We just got the Panasonic Lumix DMC-ZS7 digital camera in for review, and we must say, we are pretty stoked. We were big fans of last year’s DMC-ZS3, and the ZS7 improves upon that model with a 16x intelligent optical zoom, 12.1 megapixel images, much improved facial recognition, and GPS integration. We’re excited to put this one through the paces, especially with the built-in geotagging, and we will have that to you soon. In the meantime, we’ve put together a Lumix DMC-ZS7 unboxing gallery to show off the goods. Check it out!
Read More | Panasonic Lumix ZS7 unboxing gallery
Navteq and their parent company Nokia believe that LBS or Location Based Services are going to be a $7 billion dollar industry by 2013. This is due to an increase of mobile connected devices and their ability to receive targeted advertisements when they are near a specific location.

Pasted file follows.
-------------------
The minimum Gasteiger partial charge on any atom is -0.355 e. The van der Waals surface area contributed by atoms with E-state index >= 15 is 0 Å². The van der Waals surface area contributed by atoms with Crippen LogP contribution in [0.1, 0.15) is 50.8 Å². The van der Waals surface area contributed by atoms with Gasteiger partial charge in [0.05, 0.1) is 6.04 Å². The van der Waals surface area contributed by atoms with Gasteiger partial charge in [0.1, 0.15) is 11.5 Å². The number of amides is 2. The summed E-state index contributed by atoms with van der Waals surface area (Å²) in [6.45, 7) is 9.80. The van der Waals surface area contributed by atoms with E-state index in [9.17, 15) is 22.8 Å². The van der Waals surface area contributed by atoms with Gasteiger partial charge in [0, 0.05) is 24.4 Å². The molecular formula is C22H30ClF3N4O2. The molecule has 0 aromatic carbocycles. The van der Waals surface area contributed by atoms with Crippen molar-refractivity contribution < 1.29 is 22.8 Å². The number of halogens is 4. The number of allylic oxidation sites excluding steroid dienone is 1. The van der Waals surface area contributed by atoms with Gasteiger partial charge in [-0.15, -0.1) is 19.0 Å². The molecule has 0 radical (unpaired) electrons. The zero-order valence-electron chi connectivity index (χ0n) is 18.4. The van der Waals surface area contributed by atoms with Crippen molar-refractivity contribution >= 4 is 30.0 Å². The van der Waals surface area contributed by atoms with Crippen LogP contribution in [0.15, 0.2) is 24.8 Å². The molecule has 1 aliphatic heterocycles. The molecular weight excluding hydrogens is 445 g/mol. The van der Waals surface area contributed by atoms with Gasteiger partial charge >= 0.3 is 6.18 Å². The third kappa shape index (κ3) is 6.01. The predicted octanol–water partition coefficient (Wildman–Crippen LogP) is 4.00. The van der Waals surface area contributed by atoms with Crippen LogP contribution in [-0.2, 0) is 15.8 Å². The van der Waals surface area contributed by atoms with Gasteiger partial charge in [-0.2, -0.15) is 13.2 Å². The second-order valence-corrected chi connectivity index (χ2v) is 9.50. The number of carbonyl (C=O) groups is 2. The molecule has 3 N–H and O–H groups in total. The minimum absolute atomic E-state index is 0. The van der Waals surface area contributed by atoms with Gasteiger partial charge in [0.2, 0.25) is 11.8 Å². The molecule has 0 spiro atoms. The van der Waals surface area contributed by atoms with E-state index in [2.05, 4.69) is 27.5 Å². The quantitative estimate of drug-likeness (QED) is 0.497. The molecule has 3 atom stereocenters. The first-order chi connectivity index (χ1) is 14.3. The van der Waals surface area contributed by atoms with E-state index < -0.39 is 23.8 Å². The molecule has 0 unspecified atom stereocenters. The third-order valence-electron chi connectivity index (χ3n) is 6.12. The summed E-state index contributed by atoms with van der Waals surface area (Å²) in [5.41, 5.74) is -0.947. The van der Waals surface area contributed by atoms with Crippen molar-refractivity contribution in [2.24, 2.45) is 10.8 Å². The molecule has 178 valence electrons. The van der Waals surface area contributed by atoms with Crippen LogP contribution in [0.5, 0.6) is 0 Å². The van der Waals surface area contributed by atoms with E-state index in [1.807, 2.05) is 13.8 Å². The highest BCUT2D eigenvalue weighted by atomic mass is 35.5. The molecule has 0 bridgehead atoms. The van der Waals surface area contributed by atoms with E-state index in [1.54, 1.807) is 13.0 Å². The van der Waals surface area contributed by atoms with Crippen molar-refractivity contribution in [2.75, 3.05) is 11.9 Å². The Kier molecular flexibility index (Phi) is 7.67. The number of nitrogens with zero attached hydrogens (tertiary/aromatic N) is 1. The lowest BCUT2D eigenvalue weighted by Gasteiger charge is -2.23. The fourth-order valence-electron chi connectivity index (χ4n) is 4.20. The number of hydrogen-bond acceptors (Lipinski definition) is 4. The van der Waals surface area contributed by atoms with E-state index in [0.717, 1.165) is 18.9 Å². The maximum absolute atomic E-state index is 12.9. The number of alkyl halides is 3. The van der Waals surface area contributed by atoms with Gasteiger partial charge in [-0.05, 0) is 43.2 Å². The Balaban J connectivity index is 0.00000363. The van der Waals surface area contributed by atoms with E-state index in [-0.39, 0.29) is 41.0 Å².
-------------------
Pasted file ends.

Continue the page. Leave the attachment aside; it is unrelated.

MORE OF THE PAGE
Navteq currently has 80 people globally in their sales force, working with mobile operators as well as smaller application developers to help sell the data that they collect about locations. They warehouse this information by deploying “data collection trucks” which have high definition cameras mounted on the rooftop and drive most all of the major cities roads . These cameras take photos and collect other data such as elevation as they drive through the streets. Company spokesman and presenter Shawn Gunn said future unknown applications will leverage this. To seed such innovation, Navteq has a location based challenge that they run annually and several augmented reality projects are frequently presented from that.